Spotting beautiful white flowers next to a lake I eagerly walk towards the lake to investigate.
I take a photograph on my Plant Net app and they clearly show as garlic mustard. Crushing the leaves to smell the distinct garlic odour is another way to help identify them.
Take a look at my Foraging Tips for Beginners to find out more about PlantNet;
I see that the flowers have clusters of four petalled white flowers and these flower in the plants second year. This is because garlic mustard has a biennial life cycle which means that it has a natural life cycle of two growing seasons. In the first year there is only leafy growth and then in the second year the plant flowers and dies.
If you are not a 100% sure when identifying a herb then please don’t use or eat it!
Other Names for Garlic Mustard (Alliaria Petiolata)
- Hedge garlic because of where it sometimes grows and due to it smelling like garlic.
- Jack-by-the-hedge because of its garlic-like-aroma and Jack being an old English name for the devil. Some say that the devil’s breath smells of garlic. Or maybe it has this name due to the ancient Turkish legend. The legend says that the onion was born when the devil was cast out of the Garden of Eden. Its said to sprout onions where Satan’s right foot touched the earth, while garlic sprang up under his left foot.
- Poor man’s mustard because in the past the more unfortunate used to eat the leaves with their bread.
- Sauce-alone because its often used in soups and sauces.
Garlic mustard is also found along hedgerows, verges and at the edge of woodland.
Eating the Leaves
Spring is a good time to pick the vibrant green and heart shaped leaves. They are not as palatable when picking once the weather warms up because then they develop a bitter taste.
The leaves can be used in an infusion, as salad leaves, and chopped to add to soups and casseroles. I imagine that they would be a good addition to a cheese or ham sandwich too if you like that sort of thing.
Eating a leaf there is a definite slight garlic taste and smell. This leaf makes a strong salad leaf and therefore can add a bit of bite to a boring salad.
You can also eat the root of garlic mustard which has been likened to taste like horseradish.
However remember that you need the landowners permission before any roots can be dug up. It is illegal to dig them up in the UK without permission.
Preparing the Leaves
I prepare the garlic mustard leaves by;
- Washing them in a colander and then leaving them to drain on the draining board.
- Putting some of the leaves into a sealed container in the fridge to use in salads.
- Drying the rest of the leaves and use for tea.
To dry the leaves I separate and place them onto kitchen roll. Next I cover them with further kitchen roll because then they do not get dusty. Finally I leave them a couple of weeks to dry until they are crispy and completely dry.
Once dried I store the leaves in a glass jar with an airtight lid and I place them in a cupboard away from direct sunlight.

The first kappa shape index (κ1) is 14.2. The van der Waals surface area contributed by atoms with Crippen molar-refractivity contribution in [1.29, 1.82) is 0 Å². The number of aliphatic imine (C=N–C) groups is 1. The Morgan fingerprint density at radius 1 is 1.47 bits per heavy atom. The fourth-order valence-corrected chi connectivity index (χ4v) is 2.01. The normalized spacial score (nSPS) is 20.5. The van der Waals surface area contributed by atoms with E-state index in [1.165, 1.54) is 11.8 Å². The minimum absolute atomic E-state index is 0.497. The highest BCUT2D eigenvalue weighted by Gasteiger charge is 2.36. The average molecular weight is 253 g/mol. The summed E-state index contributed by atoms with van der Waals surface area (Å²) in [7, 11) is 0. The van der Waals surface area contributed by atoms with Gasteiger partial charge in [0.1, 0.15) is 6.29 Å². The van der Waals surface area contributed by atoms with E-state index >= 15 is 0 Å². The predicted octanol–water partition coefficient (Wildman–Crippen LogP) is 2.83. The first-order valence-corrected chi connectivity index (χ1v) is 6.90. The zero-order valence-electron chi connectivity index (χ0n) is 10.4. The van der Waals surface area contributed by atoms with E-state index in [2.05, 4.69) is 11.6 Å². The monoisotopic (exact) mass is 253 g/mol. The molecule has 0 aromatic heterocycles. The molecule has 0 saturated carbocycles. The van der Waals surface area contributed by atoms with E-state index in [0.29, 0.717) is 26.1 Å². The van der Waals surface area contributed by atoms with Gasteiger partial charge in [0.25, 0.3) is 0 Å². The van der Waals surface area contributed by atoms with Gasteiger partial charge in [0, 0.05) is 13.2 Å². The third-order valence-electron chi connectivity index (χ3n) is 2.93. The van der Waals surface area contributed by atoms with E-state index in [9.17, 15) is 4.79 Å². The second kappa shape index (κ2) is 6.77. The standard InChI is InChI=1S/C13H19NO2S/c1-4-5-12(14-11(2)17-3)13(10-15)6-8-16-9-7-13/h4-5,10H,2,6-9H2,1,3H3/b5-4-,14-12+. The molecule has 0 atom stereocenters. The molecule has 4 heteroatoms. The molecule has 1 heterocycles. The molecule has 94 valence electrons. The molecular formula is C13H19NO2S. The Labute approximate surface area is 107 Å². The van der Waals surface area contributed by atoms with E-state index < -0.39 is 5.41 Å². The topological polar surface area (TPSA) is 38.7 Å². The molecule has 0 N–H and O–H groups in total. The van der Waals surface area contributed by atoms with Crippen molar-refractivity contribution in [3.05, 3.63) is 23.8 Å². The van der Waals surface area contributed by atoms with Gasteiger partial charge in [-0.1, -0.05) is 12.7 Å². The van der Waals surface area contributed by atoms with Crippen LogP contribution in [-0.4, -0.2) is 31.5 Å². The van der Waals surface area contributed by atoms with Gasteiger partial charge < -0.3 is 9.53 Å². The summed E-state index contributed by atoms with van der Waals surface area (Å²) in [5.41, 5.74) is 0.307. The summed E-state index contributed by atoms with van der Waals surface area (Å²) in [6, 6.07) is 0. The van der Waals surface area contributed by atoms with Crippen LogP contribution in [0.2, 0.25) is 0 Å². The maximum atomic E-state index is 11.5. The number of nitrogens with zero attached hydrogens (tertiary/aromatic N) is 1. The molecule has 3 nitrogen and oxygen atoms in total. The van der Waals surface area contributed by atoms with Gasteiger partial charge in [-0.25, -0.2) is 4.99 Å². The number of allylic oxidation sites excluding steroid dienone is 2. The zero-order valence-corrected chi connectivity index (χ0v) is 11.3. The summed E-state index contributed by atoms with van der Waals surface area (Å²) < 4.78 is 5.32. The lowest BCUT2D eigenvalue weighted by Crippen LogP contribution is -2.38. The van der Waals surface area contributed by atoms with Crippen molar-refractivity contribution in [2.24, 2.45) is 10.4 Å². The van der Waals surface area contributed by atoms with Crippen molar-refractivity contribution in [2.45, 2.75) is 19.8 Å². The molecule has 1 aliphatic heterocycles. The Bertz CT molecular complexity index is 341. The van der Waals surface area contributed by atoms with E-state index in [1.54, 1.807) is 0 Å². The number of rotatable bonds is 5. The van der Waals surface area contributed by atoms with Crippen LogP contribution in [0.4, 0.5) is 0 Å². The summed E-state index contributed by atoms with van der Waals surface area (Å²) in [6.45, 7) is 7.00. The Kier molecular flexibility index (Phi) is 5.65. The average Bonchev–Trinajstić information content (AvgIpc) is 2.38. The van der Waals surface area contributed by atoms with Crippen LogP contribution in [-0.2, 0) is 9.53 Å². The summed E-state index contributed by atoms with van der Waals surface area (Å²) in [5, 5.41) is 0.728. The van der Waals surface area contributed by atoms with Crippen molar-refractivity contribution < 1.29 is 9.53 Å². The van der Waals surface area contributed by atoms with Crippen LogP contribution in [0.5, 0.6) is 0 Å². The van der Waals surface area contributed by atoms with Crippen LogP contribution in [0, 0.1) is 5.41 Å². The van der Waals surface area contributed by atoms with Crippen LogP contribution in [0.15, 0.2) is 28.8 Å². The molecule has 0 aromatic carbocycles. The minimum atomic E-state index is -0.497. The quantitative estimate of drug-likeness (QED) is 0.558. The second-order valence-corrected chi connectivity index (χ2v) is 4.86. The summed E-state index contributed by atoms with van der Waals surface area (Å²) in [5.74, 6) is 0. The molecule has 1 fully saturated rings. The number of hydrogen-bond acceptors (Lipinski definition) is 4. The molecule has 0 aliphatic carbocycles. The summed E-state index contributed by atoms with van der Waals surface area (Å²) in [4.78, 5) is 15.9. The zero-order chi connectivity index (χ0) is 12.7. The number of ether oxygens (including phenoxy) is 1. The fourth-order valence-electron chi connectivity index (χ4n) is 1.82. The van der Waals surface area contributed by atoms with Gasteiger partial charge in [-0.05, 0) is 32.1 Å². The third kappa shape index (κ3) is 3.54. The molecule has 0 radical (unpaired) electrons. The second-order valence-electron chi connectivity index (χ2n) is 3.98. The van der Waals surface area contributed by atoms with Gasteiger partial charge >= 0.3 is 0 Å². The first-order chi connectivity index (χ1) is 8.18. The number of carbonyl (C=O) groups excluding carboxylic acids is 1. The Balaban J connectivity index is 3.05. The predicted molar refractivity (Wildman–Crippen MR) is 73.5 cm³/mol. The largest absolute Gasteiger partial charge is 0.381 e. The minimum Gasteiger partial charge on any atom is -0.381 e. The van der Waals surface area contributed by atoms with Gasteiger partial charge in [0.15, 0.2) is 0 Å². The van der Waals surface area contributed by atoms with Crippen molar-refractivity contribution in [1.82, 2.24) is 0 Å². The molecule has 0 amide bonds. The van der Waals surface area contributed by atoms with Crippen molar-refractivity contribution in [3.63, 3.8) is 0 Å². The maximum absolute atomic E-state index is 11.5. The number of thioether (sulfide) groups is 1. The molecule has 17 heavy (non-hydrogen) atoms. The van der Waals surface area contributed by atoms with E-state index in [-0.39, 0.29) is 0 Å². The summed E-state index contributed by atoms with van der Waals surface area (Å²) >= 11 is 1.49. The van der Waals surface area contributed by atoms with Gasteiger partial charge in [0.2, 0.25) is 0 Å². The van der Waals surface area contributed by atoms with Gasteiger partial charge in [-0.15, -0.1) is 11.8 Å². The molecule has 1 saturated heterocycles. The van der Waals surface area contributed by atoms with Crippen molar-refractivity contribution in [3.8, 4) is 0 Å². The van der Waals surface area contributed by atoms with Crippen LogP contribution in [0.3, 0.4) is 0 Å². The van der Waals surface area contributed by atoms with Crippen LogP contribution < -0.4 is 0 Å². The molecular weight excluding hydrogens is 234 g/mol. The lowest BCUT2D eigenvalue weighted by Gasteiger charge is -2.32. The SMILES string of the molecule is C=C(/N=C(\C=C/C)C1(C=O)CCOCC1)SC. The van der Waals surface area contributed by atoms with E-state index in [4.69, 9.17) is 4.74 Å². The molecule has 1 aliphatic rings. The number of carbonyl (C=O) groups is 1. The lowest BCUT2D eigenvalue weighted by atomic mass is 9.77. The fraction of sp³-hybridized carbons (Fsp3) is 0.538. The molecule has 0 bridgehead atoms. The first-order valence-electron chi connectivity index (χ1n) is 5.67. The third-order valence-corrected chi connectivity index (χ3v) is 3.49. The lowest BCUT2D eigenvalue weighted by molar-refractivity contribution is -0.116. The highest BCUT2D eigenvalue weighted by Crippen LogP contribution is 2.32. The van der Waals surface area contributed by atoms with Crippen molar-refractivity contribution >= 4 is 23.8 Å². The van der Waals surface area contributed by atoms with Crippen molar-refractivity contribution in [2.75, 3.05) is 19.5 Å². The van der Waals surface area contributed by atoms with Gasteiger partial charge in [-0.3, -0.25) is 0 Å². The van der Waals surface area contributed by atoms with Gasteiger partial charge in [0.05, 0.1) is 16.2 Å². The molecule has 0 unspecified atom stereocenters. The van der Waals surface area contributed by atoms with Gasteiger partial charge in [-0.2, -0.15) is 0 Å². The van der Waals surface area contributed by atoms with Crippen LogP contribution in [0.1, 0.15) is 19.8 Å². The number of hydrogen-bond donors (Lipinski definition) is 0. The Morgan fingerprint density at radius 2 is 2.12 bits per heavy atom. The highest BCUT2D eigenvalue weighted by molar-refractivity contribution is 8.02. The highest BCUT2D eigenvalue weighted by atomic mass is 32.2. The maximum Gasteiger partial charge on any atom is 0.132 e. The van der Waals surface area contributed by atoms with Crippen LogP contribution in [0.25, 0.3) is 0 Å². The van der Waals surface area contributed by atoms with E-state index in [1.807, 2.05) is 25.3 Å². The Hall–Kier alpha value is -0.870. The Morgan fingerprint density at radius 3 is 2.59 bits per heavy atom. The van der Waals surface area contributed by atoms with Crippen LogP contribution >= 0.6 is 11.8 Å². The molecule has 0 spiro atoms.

Making a Garlic Mustard Infusion
I make an infusion by using fresh or dried leaves and stems. Furthermore both dried and fresh leaves can also be used in poultices (see below). Here is how I make garlic mustard tea;
- Measure 25g / 1oz fresh herb (17.5g/1/2oz dried herb) using an electronic scale for accuracy.
- Boil 300ml of bottled water.
- Add the dried or fresh herb to the boiled water.
- Cover and infuse for 10-15 minutes. I use a plate which works perfectly fine.
- Put any leftover infusion in the fridge and drink within 24 hours.
Review of the infusion
Its hard to describe the smell and taste of this one because I’ve never tasted anything like it before. However the taste was ok and the liquid is a beautiful pale green colour.
Personally I wouldn’t choose to drink this one out of choice and would prefer to use the leaves in salads, sandwiches, soups and casseroles. Don’t let this stop you from trying the garlic mustard tea yourselves because we all have different tastes.
In the past garlic mustard infusions were used to treat gangrene. Furthermore its properties may also support the body as an;
Using as a Poultice
Poultices therapeutic actions absorb rapidly into the skin and are easily changed and renewed.
Make a simple poultice by crushing, grating or chewing fresh leaves and stems. Next apply by wrapping them in muslin or cheesecloth because this keeps the herb in place. Use the poultice within 24 hours.
Suggested conditions that the garlic mustard poultice may ease include gout, neuralgia and rheumatism.
I would not consider growing this herb in my own garden because of its invasiveness.
Be aware that you never know if you’re intolerant to something new until you try it for the first time. In fact I believe its best to try a tiny amount first and wait a day or two to check that there is no adverse reaction.
If you have any pre-existing medical conditions or are taking any medications, always check with your doctor to ensure that using any of these suggestions don’t contradict them.
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